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Corn Crop Faces a Weather Threat – 2017.07.07

This article appeared in the July 7th issue of our Weekly Market Letter. Take a free trial today. 

When looking back to the 2016 growing season, one that produced a record corn yield of 174.6 bushels per acre, it’s hard to recall a stretch in which the entire Corn Belt did not get a decent rain event. Corn crops in the heart of the belt in Illinois, Iowa and Indiana were chest-high and pollinating on schedule in late June and early July last year. This year producers in Illinois and Iowa are commenting on how short their corn is as pollination begins. 2017 has been a much more difficult growing season to say the least.

First, there were excessive rains in southern Illinois, southern Indiana and in Missouri and Arkansas in the spring, which caused massive re-planting issues. Much of the replanted corn will not be pollinating until late July, possibly into some of the warmest temperatures of the season.

Second is the continued expansion of the “flash drought” in the Dakotas. It has expanded west into Montana and Colorado, and it could slide east into Nebraska, Minnesota, western Iowa and Kansas next week. The Dakotas alone planted 8.9 million corn acres this year, 9.7% of the corn planted area for the nation. Last year, North and South Dakota produced 1.2 billion bushels of corn, almost 8% of the total US crop.

Third, the recent European forecasting models has the ridge of heat centered over the Dakotas and sliding east for July 12-16. Oppressive heat is forecast with limited chances of rainfall in South Dakota, North Dakota, Nebraska and Minnesota. An expansion of the ridge of heat into the western half of the Corn Belt during pollination could be inflammatory for prices to say the least.

When comparing this year’s good/excellent (G/EX) ratings in the top ten producing states versus last year, nine states are rated lower. The only one that is rated higher is Minnesota, which is rated 80% G/EX versus 79% last year. In the two largest producing states (Illinois and Iowa, which together account for 27% of the total corn planted area), Illinois is down 7% G/EX from last year and Iowa down 1% from last year. Illinois looks to be heading to a slightly lower than trend yield at 175 bushels per acre versus 197 last year and the ten year trend at 179. Iowa’s current rating points to slightly higher than the ten-year trend yield of 185, unless we see the heat turn up next week. As of today we would use a 190-bushel yield for Iowa, versus last year’s 203-bushel yield.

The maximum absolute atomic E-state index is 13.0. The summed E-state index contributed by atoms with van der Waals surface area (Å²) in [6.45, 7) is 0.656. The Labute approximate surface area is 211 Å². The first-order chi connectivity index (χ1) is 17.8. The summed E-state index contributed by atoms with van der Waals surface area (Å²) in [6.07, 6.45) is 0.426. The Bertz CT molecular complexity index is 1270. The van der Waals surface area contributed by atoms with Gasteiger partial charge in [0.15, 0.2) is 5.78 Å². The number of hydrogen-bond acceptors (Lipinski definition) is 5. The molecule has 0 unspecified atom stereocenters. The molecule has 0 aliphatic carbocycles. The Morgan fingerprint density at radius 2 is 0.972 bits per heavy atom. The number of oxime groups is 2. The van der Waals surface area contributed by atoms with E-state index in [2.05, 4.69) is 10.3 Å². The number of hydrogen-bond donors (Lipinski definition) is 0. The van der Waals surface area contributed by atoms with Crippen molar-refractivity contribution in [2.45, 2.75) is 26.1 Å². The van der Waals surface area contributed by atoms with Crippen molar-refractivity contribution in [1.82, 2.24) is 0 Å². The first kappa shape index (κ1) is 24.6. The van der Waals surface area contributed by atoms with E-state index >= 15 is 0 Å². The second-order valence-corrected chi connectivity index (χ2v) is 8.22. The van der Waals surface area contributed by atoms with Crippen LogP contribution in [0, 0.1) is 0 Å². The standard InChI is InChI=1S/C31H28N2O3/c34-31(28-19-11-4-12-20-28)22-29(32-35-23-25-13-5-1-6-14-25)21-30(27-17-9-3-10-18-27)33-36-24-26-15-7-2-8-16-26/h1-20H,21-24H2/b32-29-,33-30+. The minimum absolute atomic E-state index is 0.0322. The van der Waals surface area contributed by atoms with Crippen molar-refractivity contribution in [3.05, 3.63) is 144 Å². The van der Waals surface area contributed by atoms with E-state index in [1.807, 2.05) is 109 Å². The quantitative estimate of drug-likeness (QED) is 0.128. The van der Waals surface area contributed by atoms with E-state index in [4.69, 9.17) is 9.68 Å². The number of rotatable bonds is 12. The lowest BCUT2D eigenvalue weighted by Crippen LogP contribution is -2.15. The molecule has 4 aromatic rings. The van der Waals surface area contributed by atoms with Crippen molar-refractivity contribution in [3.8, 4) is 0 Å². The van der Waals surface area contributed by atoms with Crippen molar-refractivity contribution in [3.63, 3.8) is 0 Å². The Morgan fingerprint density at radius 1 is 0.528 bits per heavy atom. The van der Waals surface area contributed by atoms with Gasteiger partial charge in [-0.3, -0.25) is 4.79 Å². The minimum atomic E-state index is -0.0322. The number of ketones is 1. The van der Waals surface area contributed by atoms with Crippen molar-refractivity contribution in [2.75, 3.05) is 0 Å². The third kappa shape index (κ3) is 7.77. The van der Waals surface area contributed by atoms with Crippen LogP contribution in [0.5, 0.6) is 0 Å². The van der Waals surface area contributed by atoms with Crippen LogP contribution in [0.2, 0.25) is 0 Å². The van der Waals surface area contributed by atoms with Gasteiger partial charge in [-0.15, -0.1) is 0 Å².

Of the nine states that are rated lower than last year, the five worst are Indiana, which is down 26% G/EX, South Dakota, down 26%, North Dakota, down 23%, Wisconsin, down 14%, and Ohio, down 14%. These five states account for 21.95 million acres or 24% of the total planted area. Using the ratings from this week compared to last year’s yield, we would estimate the following five states’ yields at this way: Indiana 155 bushels per acre versus 173 last year and 163 ten year trend, South Dakota 125 versus 161 last year and 158 ten year trend, North Dakota 110 versus 137 last year and 136 ten year trend, Wisconsin 158 versus 178 last year and 165 ten year trend, Ohio 148 versus 159 last year and 161 ten year trend.

The other three states in our analysis are Nebraska, Kansas and Wisconsin, and all three could be heading for some heat over the next ten days. Nebraska is rated 75% G/EX versus 80% last year, Kansas 63% versus 67% and Minnesota 80% versus 79%. Nebraska yield is estimated at 173 versus 178 last year and a 179 ten year trend; Kansas is estimated at 137 versus 142 last year and 137 ten year trend; and Minnesota is estimated at 181 versus 193 last year and 181 ten year trend.

These ten states account for 77% of the entire planted area and would produce 11.444 billion bushels using our yield estimates. This would amount to a decline of 450 million bushels in production from ten year trend yields and decline of almost 900 million bushels from last year’s production for these states.

This yield analysis is using this past Monday’s ratings. If the ridge shifts east into the western Corn Belt, things could get much worse.

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